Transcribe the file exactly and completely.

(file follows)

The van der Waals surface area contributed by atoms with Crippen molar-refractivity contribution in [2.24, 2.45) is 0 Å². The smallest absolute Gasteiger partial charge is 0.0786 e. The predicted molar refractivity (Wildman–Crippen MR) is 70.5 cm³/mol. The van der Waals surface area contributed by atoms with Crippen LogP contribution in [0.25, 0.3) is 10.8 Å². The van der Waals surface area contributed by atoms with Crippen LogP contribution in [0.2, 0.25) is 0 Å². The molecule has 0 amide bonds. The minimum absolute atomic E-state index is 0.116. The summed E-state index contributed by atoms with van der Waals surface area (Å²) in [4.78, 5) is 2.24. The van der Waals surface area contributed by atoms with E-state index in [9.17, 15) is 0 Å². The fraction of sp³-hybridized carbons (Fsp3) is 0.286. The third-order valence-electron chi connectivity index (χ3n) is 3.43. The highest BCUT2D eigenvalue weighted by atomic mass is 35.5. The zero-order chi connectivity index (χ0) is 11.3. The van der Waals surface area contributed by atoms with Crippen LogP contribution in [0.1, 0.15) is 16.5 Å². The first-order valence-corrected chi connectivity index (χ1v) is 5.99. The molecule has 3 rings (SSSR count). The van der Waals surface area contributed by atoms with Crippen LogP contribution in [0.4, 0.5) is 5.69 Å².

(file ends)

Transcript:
The van der Waals surface area contributed by atoms with Crippen molar-refractivity contribution in [2.24, 2.45) is 0 Å². The smallest absolute Gasteiger partial charge is 0.0786 e. The predicted molar refractivity (Wildman–Crippen MR) is 70.5 cm³/mol. The van der Waals surface area contributed by atoms with Crippen LogP contribution in [0.25, 0.3) is 10.8 Å². The van der Waals surface area contributed by atoms with Crippen LogP contribution in [0.2, 0.25) is 0 Å². The molecule has 0 amide bonds. The minimum absolute atomic E-state index is 0.116. The summed E-state index contributed by atoms with van der Waals surface area (Å²) in [4.78, 5) is 2.24. The van der Waals surface area contributed by atoms with E-state index in [9.17, 15) is 0 Å². The fraction of sp³-hybridized carbons (Fsp3) is 0.286. The third-order valence-electron chi connectivity index (χ3n) is 3.43. The highest BCUT2D eigenvalue weighted by atomic mass is 35.5. The zero-order chi connectivity index (χ0) is 11.3. The van der Waals surface area contributed by atoms with Crippen LogP contribution in [0.1, 0.15) is 16.5 Å². The first-order valence-corrected chi connectivity index (χ1v) is 5.99. The molecule has 3 rings (SSSR count). The van der Waals surface area contributed by atoms with Crippen LogP contribution in [0.4, 0.5) is 5.69 Å².